Networks, hubs, and tickets: transit for a multi-centered world

What is the capital of Texas? Austin. But only politically. Texas has no true capital in the sense of London or Paris — we have several major metro areas, and no single one dominates.

What is the center of Houston? Downtown, perhaps. But not really. There’s more retail in the Galleria, more health care in the Medical Center, and new centers growing up in places like the Woodlands. Houston is a metropolitan area with multiple centers, and it’s getting more so.

So how do we build transit for a place with many centers?

Rheinmainneckar Small-1

Here’s a clue. This is a swatch of Germany, one of the most multi-centered countries in the world. At the top is Frankfurt, and at the bottom is Stuttgart. Here’s what the map shows:

  • Black lines are the national passenger trains network, the DB. The thin lines are branches, served perhaps by a local train every hour or two. The thick lines carry not just local trains but intercity and international trains, to places as far away as Paris and Warsaw.
  • Green lines are commuter trains, called S-Bahn in Germany. The S-Bahn connects major cities to nearby cities and the suburbs. These run all day, every day, every 15 minutes to half an hour. For the most part, these systems use the same tracks as DB trains. In Frankfurt and Stuttgart, though, they run in subway tunnels in the city center. In Karlsruhe, the S-Bahn is operated using light rail vehicles which share tracks with DB trains on most of the system but run on city streets in Downtown. Here we see four of these networks; three are connected at their outer ends.
  • Blue lines are light rail, called U-Bahn, serving city cores, outer neighborhoods, and inner suburbs. Both Frankfurt and Stuttgart have light rail systems that run in subway in the center, then in reserved lanes further out.
  • Red lines are streetcars. They use the same technology as light rail, but to a different end: they run in city streets to serve close in neighborhoods and circulate people in the core. In this region, there are six such networks, in addition to two suburban lines that use the same urban networks.

Why use four different rail systems? Because they all serve different purposes. The Germans have concluded that a light rail system isn’t suited for getting you to a different city, and a commuter train system isn’t suited for getting you from one urban neighborhood to another.

But the key is linking these systems. The white dots on map are high speed rail (PDF) stops, and almost all of them are also major intermodal hubs, usually located at downtown train stations. Here’s one, at Frankfurt Hauptbahnhof:

Frankfurt Hbf Small

All of the different modes I’ve mentioned are here. Transferring from one to the other is simple. Once you arrive at this hub, you can get anywhere in Frankfurt easily. This isn’t the only hub like this. Every city center on this map has one. So do the airports: Frankfurt airport is served by S-Bahn trains to Frankfurt and to other local cities like Mainz and Wiesbaden. It’s also served by high speed trains to German cities like Stuttgart, Cologne, and Hamburg and international trains to Vienna.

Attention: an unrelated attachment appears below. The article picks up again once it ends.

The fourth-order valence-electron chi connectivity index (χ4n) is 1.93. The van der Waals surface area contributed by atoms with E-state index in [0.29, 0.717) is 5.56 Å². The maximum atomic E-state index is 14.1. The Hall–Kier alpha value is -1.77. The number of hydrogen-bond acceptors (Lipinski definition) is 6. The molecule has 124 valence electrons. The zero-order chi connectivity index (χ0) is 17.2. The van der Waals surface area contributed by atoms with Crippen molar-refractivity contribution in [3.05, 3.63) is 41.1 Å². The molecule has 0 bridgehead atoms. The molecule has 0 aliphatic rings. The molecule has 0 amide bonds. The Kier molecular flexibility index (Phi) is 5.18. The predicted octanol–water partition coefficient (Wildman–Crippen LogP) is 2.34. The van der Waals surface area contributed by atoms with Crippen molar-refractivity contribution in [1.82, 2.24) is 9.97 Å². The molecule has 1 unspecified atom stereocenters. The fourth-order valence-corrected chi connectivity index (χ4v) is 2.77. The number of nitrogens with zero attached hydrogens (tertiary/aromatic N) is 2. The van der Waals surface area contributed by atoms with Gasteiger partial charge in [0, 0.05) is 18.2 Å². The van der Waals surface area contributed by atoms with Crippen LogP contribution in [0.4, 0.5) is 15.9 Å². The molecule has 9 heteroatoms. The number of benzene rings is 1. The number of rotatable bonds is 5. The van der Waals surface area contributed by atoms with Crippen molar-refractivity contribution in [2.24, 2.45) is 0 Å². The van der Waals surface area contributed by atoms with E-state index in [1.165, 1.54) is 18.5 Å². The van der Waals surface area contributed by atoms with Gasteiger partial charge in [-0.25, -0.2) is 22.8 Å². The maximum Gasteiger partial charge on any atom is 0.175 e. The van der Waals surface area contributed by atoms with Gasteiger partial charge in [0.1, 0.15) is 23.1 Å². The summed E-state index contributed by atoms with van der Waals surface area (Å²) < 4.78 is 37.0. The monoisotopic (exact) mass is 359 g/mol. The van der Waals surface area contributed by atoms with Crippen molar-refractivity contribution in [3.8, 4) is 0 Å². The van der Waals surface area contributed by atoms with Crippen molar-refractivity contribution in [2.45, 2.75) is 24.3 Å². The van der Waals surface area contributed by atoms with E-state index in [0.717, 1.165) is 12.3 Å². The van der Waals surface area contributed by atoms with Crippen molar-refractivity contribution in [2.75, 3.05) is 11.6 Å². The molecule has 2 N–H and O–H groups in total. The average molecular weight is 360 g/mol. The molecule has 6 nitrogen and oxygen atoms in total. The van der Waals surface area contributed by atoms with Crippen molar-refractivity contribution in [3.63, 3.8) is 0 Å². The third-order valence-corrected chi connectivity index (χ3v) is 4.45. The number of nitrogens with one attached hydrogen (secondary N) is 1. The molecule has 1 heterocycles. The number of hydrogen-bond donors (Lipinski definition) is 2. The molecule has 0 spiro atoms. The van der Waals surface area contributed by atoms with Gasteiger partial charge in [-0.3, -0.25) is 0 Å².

But while the system is set up to make transfers easy, it’s also designed to minimize them. There was already a streetcar line from the Hauptbahnhof into Downtown (PDF) when the S-Bahn opened, but planners didn’t want to force transfers. So the S-Bahn keeps going, diving into its downtown tunnel and stopping right where the jobs and the stores are. Multiple systems run parallel, providing different kind of service.

Perhaps the most important part of the system doesn’t show on the map. Consider the immediate Frankfurt area: there are half a dozen different agencies operating rail transit. But the passengers don’t need to care about that. You can ride light rail in Frankfurt, transfer to the S-Bahn, ride to Mainz, and get on a streetcar for the end of your trip (PDF), all with a single ticket. That’s three different operators, but there’s one blanket agency that coordinates ticketing and rider information.

Here’s the kicker: this map covers about the same area as the greater Houston region. Here’s the comparison:

Rheinmainneckar Compare-1

Like the Frankfurt area, we’re a region of multiple centers. Of course, we don’t have nearly the same transit system. But our system is growing. We should take some lessons:

  • Provide multiple systems to meet multiple needs. Don’t make suburban passengers ride through 12 stops to try to serve urban passengers as well. And don’t make urban passengers walk out of their way to a station so that the trains can run faster for the suburban passengers.
  • Link systems. Wherever two transit systems meet, there should be an easy connection between them. And at key places there should be important nodes that bring all the systems together.
  • Make the experience seamless for the passenger. Put all of the systems in one online trip planner. Make sure the person sitting at the ticket window in the transit center has all that information as well. And sell the passenger one ticket for their entire trip.

In a few years, it may be possible to do the same kind of light rail-commuter rail-streetcar trip I described above in traveling from Houston to Galveston. Will we make it as easy?

Tell us in our forums.

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